Chapter 1 Worship - Symbolic Or Spiritual

The hour cometh, and now is, when the true worshippers shall worship the Father in spirit and in truth: for the Father seeketh such to worship Him (John 4:23).

The reason for writing the Epistle to the Hebrews was to convince those Hebrews professing faith in the Lord Jesus that the ritualistic and ceremonial ways of approaching God had passed away. The ritualistic form of things was a grand spectacular with its beautiful temple, gorgeous robes, priests and sacrifices, singers and choirs.

All such contributed to the grand spectacle. It was a God-ordained system for that particular dispensation. It was full of color and music, heavy with incense, a sight fascinating to the senses. It was hard for the Hebrews to believe that all that had passed away, that the Lord had forsaken the Temple in Jerusalem, that He no longer regarded Jewish priests and sacrifices, that the institutions of Moses had lost their utility and usefulness.

The Ritualistic Worship

This ritualisitc and symbolic form of worship was that which the woman of Samaria referred to as she conversed with our Lord at the well of Sychar. “Our fathers worshipped in this mountain; and ye say, that in Jerusalem is the place where men ought to worship” (John 4:20).

She may have been evading a conscience awakened to her sinful life, but she was also genuinely groping for the true meaning of worship. She knew a form of worship—a form “in this mountain” and another form “at Jerusalem.” In both places there was that which was related to God’s appointed way to approach Him in that dispensation. That form had its temples, its priests, its sacrifices, its altars, its incense, its vestments. When the woman said, “Our fathers worshipped in this mountain” (Mount Gerizim), she may have been referring to Abraham and Jacob, both of whom erected altars in Samaria.

Thus both in Samaria and in Jerusalem there was that which was known as worship. In this worship there was recognition of the true and living God, that He was worthy of worship, and that such worship could only be offered through the priests and sacrifices appointed by God. The priests were His ministers—His altar servants—especially set apart to serve Him and His people. It was all a very precious rite, and it was all symbolic of the Saviour’s worth. It taught how His shed blood was necessary to approach God. The altar taught the bleeding cross. The shed blood taught the wholeness of the atoning sacrifice.

The Spiritual Worship

The Lord Jesus then said to the woman, “Woman, believe Me, the hour cometh, when ye shall neither in this mountain, nor yet at Jerusalem, worship the Father… But the hour cometh, and now is, when the true worshippers shall worship the Father in spirit and in truth: for the Father seeketh such to worship Him. God is a Spirit: and they that worship Him must worship Him in spirit and in truth” (John 4:21, 23-24).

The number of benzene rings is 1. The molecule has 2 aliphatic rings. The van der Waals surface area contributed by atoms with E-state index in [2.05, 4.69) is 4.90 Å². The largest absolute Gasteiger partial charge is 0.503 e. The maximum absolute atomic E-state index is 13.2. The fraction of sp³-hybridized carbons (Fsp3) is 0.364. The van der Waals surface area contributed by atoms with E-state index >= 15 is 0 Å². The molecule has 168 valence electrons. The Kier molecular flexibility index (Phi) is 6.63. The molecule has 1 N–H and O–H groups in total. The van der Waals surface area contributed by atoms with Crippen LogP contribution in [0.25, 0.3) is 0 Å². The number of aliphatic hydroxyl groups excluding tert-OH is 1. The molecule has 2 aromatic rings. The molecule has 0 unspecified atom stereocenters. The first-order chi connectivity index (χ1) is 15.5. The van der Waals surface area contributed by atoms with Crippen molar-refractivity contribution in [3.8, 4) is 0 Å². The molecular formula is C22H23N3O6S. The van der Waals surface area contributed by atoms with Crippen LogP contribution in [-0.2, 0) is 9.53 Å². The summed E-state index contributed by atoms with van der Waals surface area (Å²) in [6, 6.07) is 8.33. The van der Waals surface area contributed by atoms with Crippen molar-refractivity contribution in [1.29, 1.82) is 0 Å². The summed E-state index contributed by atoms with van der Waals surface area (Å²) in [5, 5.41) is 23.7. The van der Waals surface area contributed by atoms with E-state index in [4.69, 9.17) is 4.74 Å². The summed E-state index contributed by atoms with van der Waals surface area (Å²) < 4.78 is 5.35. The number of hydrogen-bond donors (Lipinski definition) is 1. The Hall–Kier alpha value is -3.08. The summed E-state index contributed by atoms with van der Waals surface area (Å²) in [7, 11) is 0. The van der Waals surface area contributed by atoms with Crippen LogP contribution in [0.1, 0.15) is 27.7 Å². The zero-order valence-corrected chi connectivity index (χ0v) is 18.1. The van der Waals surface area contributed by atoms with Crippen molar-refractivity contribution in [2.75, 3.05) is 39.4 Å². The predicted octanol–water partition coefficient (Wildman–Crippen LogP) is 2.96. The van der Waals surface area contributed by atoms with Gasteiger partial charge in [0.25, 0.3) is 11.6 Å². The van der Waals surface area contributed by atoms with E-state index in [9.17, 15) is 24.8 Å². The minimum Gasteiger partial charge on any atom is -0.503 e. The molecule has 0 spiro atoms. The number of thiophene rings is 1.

The hour for true worship had come. The symbolic worship thus ended. It was done away. He to whom all symbols pointed had now come. Believers, then, must look to Him. They had seen animal victims without number die. Each drop of blood from those sacrifices pointed forward to the Lamb of God. They had their witnessing priests who spared not the innocent animals but struck the death blow to them. The blazing fires on the altars witnessed the consuming of their prey. His people were shown in symbol that in sacrifice all demands of wrath were met.

But when the Son of God hung on a curse-bearing tree, reality was set before them. Guilt was taken away, and sinners were ransomed by the Lord’s anguish. The hour had come. The shadows and symbols had passed. The hour had struck for the reality of worship.

This was a new worship—not ceremonial, but spiritual. The new worship was true worship. And the Lord Jesus told the woman of Samaria three times that true worship was the worship of the Father. The Father sought such worshipers. From the cross onward there was to be an age when the Father would seek true worshipers.

No such name for God had ever been given Israel. He was to them Elohim, the God of power; El Shaddai, the God of provision; Jehovah, the God of promise; El Elyon, the God of preservation—but never Father. The approach to God as Father, and the worship of Him as Father, only became possible through the coming of His Son, the completion of the redemptive sacrifice, and the impartation of the Holy Spirit, who would enable true worship. This kind of worship stands in contrast to what was of old in Israel—a worship which at best was incomplete and in shadow.

May we, then, worship the Son through the enabling of the indwelling Spirit? Yes, we may! The Father Himself has said, “All men should honour the Son, even as they honour the Father” (John 5:23). For further verification of this, we are given a view of Heaven in Revelation 5, where both the Father and the Son are joint objects of worship. “Blessing, and honour, and glory, and power, be unto Him that sitteth upon the throne, and unto the Lamb for ever and ever” (Revelation 5:13). The Lamb, who was slain, shares the worship due only to God, because He is God—God the Son.

Father, we worship Thee,
Thro’ Thy beloved Son;
And, by the Spirit, now draw near
Before Thy holy throne.

We bless Thee Thou art love,
How vast that matchless grace,
Whose breadth and length and height and depth
No finite mind can trace.

For what Thou art, we praise,
And worship, and adore:
To Father, Son, and Spirit be
The glory evermore!

Alfred P. Gibbs